Wants, Needs and Building Donor Relationships
I have been blessed in my career to have met truly informed and educated donors, volunteers and board members. I was at a chamber of commerce event the other day when I met a former board member I previously recruited for a prior employer. I always found this special individual amazingly thoughtful and knowledgeable about the nonprofit field. He mentioned he was very happy because he just joined a local board where the institution needs are amazingly apparent in the community they serve.
He said he left the board I recruited him for in the past because that institution only dealt with wants. I was blown away by his deep understanding of institutions. He was correct that my prior nonprofit was blessed with many resources and was in a position of want—not a position of need. I currently work for an organization that is focused on needs, not wants. That conversation with the former board member made me think. Do donors really make informed nonprofit sector decisions about the gifts they make where needs or wants come into play?
“Nonprofit organizations are formed for serving a public or mutual benefit, rather than the pursuit or accumulation of owner or investor profit,” writes Krisztina Tury, Ph.D., student researcher at the Indiana University Lilly Family School of Philanthropy. “Over 1.4 million nonprofit organizations are registered with the IRS with combined annual contribution to the U.S. economy of $887.3 billion.”
Approximately 10 million people are employed in what is called the third sector and U.S. volunteers provide 8.1 billion hours of service annually. In their book, "Understanding Philanthropy: Its Meaning and Mission," Robert Payton and Michael Moody write that the nonprofit sector plays five roles—service, advocacy, culture, civic and vanguard. It fulfills crucial functions for modern societies and depends upon donor engagement and support to succeed. I am especially interested in the service role, which Payton and Moody define as “providing services (especially when the other sectors fail to provide them) and meeting needs.”
At Learning to Give, Lorren Clark, a philanthropic studies student at Grand Valley State University, explored the idea of dualism in want and need. The two are complementary and conflicting. Writes Clark:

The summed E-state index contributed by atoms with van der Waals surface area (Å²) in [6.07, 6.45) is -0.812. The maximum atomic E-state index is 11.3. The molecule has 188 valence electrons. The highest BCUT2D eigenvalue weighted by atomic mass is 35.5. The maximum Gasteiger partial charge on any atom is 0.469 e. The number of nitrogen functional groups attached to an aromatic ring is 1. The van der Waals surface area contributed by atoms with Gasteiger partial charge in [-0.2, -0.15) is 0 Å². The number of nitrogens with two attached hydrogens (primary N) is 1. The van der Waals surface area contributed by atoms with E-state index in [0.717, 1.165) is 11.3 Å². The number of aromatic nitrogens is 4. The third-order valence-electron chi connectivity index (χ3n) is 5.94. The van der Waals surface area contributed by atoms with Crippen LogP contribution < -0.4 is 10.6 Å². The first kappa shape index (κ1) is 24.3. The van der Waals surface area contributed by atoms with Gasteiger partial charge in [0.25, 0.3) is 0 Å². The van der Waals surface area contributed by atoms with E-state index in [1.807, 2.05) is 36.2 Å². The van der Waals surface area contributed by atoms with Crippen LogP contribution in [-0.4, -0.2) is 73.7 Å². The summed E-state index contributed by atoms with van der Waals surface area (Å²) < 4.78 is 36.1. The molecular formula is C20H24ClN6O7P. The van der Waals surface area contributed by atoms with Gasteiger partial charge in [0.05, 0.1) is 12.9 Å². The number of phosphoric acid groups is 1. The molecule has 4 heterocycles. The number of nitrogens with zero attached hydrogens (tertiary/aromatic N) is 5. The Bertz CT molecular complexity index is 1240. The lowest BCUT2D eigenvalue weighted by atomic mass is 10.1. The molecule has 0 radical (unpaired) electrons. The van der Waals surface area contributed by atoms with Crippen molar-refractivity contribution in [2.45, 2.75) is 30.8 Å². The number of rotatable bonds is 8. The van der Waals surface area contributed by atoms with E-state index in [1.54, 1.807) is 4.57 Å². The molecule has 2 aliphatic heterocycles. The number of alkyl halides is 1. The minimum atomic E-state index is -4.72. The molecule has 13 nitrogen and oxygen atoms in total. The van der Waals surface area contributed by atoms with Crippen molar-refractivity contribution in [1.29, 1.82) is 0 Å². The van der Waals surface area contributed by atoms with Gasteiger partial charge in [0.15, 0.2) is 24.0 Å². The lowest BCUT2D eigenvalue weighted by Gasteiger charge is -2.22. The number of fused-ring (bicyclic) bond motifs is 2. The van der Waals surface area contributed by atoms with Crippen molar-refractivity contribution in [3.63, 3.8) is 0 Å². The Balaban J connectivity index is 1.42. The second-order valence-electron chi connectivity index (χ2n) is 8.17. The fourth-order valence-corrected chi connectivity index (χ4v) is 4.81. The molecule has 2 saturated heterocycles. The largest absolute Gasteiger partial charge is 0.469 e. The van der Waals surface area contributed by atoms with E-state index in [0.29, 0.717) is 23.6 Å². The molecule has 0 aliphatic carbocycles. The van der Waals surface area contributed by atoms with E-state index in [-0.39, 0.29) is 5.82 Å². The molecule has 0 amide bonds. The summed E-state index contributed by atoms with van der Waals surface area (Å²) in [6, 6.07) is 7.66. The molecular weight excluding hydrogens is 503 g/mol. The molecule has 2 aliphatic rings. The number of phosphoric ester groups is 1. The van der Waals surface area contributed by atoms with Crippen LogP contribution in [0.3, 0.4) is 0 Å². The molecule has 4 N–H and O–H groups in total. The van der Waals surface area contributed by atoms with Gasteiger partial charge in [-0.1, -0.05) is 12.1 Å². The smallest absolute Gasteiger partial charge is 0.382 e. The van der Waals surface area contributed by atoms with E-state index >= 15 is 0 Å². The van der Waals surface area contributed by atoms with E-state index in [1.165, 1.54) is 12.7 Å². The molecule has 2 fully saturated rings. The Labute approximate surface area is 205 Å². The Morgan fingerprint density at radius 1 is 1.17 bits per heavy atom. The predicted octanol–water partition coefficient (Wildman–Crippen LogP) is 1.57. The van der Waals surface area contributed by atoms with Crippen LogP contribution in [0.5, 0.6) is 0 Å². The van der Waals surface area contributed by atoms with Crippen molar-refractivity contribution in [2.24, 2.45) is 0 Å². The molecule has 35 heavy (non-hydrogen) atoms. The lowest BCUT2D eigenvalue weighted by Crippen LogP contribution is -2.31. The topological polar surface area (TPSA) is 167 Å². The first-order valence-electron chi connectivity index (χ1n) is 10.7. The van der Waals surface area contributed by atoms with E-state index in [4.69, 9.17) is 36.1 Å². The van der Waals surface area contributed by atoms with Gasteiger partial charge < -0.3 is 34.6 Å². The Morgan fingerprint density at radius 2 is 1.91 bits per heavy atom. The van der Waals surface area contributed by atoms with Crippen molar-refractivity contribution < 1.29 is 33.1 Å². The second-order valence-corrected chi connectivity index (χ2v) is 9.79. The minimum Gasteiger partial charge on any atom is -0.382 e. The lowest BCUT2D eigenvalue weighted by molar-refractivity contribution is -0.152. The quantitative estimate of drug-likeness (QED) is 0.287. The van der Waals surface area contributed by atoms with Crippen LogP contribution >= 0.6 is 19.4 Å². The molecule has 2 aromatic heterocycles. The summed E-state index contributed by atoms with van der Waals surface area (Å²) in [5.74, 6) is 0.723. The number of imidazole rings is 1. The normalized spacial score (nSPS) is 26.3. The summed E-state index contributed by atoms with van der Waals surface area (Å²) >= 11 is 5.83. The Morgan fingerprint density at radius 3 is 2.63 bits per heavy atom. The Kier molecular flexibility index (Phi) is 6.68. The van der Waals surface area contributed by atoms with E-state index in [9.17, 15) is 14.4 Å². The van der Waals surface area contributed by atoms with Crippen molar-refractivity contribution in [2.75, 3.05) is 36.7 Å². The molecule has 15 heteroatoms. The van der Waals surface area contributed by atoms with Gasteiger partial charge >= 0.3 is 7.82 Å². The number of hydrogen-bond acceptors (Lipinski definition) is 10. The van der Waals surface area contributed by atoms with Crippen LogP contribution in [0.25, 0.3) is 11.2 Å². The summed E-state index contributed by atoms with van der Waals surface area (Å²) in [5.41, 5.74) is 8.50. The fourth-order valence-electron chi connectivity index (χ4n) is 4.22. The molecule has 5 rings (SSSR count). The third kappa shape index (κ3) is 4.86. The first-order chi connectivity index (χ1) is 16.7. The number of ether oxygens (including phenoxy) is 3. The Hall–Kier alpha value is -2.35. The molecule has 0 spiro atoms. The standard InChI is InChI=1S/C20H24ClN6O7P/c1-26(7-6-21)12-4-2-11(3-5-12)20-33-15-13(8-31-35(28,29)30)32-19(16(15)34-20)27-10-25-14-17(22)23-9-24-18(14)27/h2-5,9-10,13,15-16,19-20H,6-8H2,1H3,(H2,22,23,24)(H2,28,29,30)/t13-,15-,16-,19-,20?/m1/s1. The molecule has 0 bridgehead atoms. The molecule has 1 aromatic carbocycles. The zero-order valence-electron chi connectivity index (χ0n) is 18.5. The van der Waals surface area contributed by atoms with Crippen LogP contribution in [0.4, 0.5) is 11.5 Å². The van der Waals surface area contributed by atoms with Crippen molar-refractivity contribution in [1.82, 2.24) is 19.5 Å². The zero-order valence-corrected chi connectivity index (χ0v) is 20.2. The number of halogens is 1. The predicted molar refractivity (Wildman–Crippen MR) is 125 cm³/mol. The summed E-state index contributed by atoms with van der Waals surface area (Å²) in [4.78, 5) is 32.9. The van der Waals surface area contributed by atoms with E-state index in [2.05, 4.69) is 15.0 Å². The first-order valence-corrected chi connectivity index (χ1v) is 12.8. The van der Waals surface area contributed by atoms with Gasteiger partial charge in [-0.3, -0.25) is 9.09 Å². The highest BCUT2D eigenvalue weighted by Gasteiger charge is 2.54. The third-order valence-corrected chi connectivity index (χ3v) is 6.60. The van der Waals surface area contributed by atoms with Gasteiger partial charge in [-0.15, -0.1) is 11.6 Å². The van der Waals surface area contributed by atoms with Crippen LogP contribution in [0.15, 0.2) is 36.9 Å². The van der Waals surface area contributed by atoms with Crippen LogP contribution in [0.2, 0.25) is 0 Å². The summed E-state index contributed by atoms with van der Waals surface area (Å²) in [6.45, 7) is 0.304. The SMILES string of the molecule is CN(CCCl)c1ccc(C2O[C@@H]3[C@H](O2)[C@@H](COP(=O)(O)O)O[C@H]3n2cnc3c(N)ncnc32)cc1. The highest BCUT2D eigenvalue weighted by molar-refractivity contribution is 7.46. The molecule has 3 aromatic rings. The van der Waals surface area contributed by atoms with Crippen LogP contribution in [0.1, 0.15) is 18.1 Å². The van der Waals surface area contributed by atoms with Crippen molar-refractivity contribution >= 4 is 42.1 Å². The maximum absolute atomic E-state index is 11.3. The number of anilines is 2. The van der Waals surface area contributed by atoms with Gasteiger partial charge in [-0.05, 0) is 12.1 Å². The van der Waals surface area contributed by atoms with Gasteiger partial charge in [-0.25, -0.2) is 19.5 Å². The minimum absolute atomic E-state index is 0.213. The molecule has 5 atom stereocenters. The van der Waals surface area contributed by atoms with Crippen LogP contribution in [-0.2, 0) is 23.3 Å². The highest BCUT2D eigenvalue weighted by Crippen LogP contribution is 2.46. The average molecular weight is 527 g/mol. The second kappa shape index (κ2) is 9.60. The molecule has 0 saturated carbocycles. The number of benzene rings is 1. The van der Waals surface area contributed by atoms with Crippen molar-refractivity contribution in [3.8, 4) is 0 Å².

The not-for-profit sector is mostly responsible for the needs of the society. The title of the sector can be misleading in some respects. ... Not-for-profits are mission-driven organizations. In this aspect, they vary little from mission-based for-profits. Yet, the missions of the not-for profits are usually socially and humanistically based whereas for-profit missions are driven by finance and commerce. This is the primary reason not-for-profits are more responsible for the needs of the population.
Some examples of a need include basic medical service, educational programs, funding for daycare, assistance in obtaining food, shelter, clothing, transportation, heat and job training. The not-for-profit sector deals with the production, distribution and consumption of goods and services needed by a population. Often the demand for these services far exceeds the supply. Unlike the private sector, the not-for-profit sector has difficulty in obtaining supplies of needed goods and services.
At the end of the day, fundraising is not just about meeting organizational wants or needs. It is about satisfying donors' wants and needs. The question is, how can you effectively marry these two compelling interests?
Alan Sharpe, CFRE, writing for Fundraiser Help, noted that the secret to getting donations for your nonprofit is to give donors what they want. "The secret to building long-term, profitable, mutually beneficial relationships with donors is to think the way donors think," he writes.
Sharpe listed several ways to build donor relationships:
- Thank donors promptly and personally
- Describe to donors how you are using their gifts
- Treat your donors as thoughtful investors
- Give your donors information to make an informed opinion about giving
- Help donors solve a problem
- Stress the importance of lives changed and problems solved
- Think of donors in long term ways
- State your organizational needs in human terms
Donors give to organizations for a variety of reasons. They also choose not to give to organizations for a variety of reasons. Successful nonprofit pros need to understand their organizations from both a need and want perspective, plus measure the impact their organizations are making in the communities they serve.
Going forward, try to understand what motivates donors to give, from their point of view. Take steps to marry your institutional case for support with your prospects' and donors' reasons for giving. These win-win scenarios will pay large future dividends for you!
Duke has extensive experience as a nonprofit practitioner, author, lecturer and consultant. He has been a contributing author to NonProfit PRO for the last 11 years. He has been a long-standing member of the Association of Fundraising Professionals where he was previously named the AFP Indiana Chapter Fundraising Executive of the Year and has held the CFRE designation for many years.
He received his doctorate degree from West Virginia University with an emphasis in education administration, master's degree from Marshall University with an emphasis in public administration and a bachelor's degree from West Virginia University with an emphasis in marketing/management. He has also completed post graduate work at the University of Louisville.
He is currently executive director of development for The Salvation Army Indiana Division in Indianapolis, Indiana. Contact Duke at email@example.com or 317-224-1029.